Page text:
Brian Marcus, MD, is currently a Vascular Neurology fellow at the University of Utah in Salt Lake City. He is originally from Chicago and did his residency training at Rush University Medical Center. His hobbies include listening to music, biking, playing piano, backpacking, playing tennis, and traveling. Within the field of stroke, he is interested in the implementation of stroke care in third world countries and global neurology in general.
Tapan Mehta, MBBS, MPH, is a Vascular Neurology fellow at the University of Minnesota. He completed his medical education from Smt. NHL Municipal Medical College (India), a Masters in Public Health from Drexel University, and a Neurology residency from the University of Connecticut. Following his Vascular Neurology fellowship, he will be continuing as an Endovascular Surgical Neuroradiology fellow at the University of Minnesota. He aspires to have an academic career with a research focus in epidemiology and endovascular treatment of cerebrovascular diseases.
Neal S. Parikh, MD, earned his MD from Weill Cornell Medical College and completed residency training in neurology at the same institution. He will be an NIH T32 neuro-epidemiology and vascular neurology fellow at New York-Presbyterian Hospital/Columbia University Medical Center from 2017 to 2019. He has been a blog contributor since 2015 and is active on Twitter @NealSParikhMD.
Danny R. Rose, Jr., MD, graduated from medical school at the University of Louisville in 2010 and joined the neurology residency program at the University of Kentucky after completing a Transitional Year program at Emory University in Atlanta, GA. Dr. Rose completed a stroke policy fellowship through the office of the Executive Vice President for Health Affairs and the University of Kentucky Stroke Program in 2011–2012, where he aided the growth and development of the UK/Norton Healthcare Stroke Care Network. After completing his adult neurology residency, Dr. Rose trained and graduated as the University of Kentucky’s second Vascular Neurology fellow. Following fellowship, Dr. Rose accepted a faculty position in the Department of Neurology at the University of Kentucky. He also serves as the Medical Director for Frankfort Regional Medical Center Stroke Program. Dr. Rose’s clinical and research interests include healthcare disparities in disadvantaged populations, healthcare quality and systems of care, and the effects of cerebrovascular disease on cognition. His extracurricular interests include tennis, kayaking, hiking, and political activism.
Pouya Tahsili-Fahadan, MD, has been involved in basic and clinical neuroscience research since 2004. He received his MD from the Tehran University of Medical Sciences in 2007. After medical school, he joined Dr. Gary Aston-Jones’s lab at the Medical University of South Carolina as a postdoctoral fellow to study neuromodulation and behavior for 3 years. He did his neurology residency at the Washington University School of Medicine in St. Louis, and, during the last year in the program, he served as the chief resident (2014). He then completed a vascular neurology fellowship at the National Institutes of Health (2015), followed by a 2-year fellowship in Neurocritical Care at Johns Hopkins University (2017). His primary research interests are application of neuroimaging in neuroprognostication and neurological manifestations of critical illness. He is currently a neurointensivist at Inova Fairfax Hospital in Falls Church, VA.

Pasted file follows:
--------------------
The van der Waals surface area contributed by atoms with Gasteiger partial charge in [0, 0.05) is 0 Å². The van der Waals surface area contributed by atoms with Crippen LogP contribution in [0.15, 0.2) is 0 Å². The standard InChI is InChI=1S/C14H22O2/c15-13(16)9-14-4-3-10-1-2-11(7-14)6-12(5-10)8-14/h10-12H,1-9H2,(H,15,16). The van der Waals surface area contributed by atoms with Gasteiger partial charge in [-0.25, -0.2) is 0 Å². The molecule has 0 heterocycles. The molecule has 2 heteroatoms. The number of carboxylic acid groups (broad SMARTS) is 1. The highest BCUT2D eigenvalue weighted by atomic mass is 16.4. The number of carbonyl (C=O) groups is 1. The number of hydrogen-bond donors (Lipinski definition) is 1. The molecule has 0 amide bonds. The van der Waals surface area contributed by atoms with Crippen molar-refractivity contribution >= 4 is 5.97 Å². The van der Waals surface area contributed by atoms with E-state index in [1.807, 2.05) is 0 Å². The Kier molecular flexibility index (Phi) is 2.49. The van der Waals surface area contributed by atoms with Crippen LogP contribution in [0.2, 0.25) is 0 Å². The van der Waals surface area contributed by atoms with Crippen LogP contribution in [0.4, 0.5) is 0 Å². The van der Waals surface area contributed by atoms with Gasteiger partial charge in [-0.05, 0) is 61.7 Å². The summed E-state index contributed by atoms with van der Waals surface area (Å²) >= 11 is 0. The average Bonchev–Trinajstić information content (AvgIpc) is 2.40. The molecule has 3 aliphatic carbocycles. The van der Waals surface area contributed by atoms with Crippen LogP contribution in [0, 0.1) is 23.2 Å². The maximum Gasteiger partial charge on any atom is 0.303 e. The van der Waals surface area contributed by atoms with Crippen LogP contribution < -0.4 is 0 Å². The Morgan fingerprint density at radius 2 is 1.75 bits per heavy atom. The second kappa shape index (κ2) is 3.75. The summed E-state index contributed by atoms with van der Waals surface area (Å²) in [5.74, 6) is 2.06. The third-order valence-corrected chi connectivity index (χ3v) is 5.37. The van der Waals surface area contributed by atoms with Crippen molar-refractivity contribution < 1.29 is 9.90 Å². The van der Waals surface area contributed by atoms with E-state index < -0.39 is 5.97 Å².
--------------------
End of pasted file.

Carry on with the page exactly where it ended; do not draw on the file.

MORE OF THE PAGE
José G. Merino, MD, FAHA, is Associate Professor in the department of Neurology at the University of Maryland. He is also the U.S. Research Editor for The BMJ. His clinical and research interests focus on the uses of imaging in the acute stroke phase to improve clinical care and the design of research studies. He is a native of Mexico City, where he went to medical school at the Universidad Anahuac. He did a neurology and psychiatry residency at the Albert Einstein College of Medicine in the Bronx and a fellowship in vascular neurology at the University of Western Ontario in London, Ontario.
Nerses Sanossian, MD, is Associate Professor (Clinical Scholar) and director of the Neurocritical Care & Stroke within the department of Neurology at the University of Southern California. His research interests are in emergency stroke therapies, imaging of stroke, and systems of stroke care. He was born in Beirut, Lebanon, and grew up in Southern California. He obtained his medical degree and completed his Neurology residency at the Albert Einstein College of Medicine in the Bronx followed by a Vascular Neurology fellowship at the UCLA Stroke Center. He is currently serving a term as commissioner of Emergency Medical Services for the County of Los Angeles.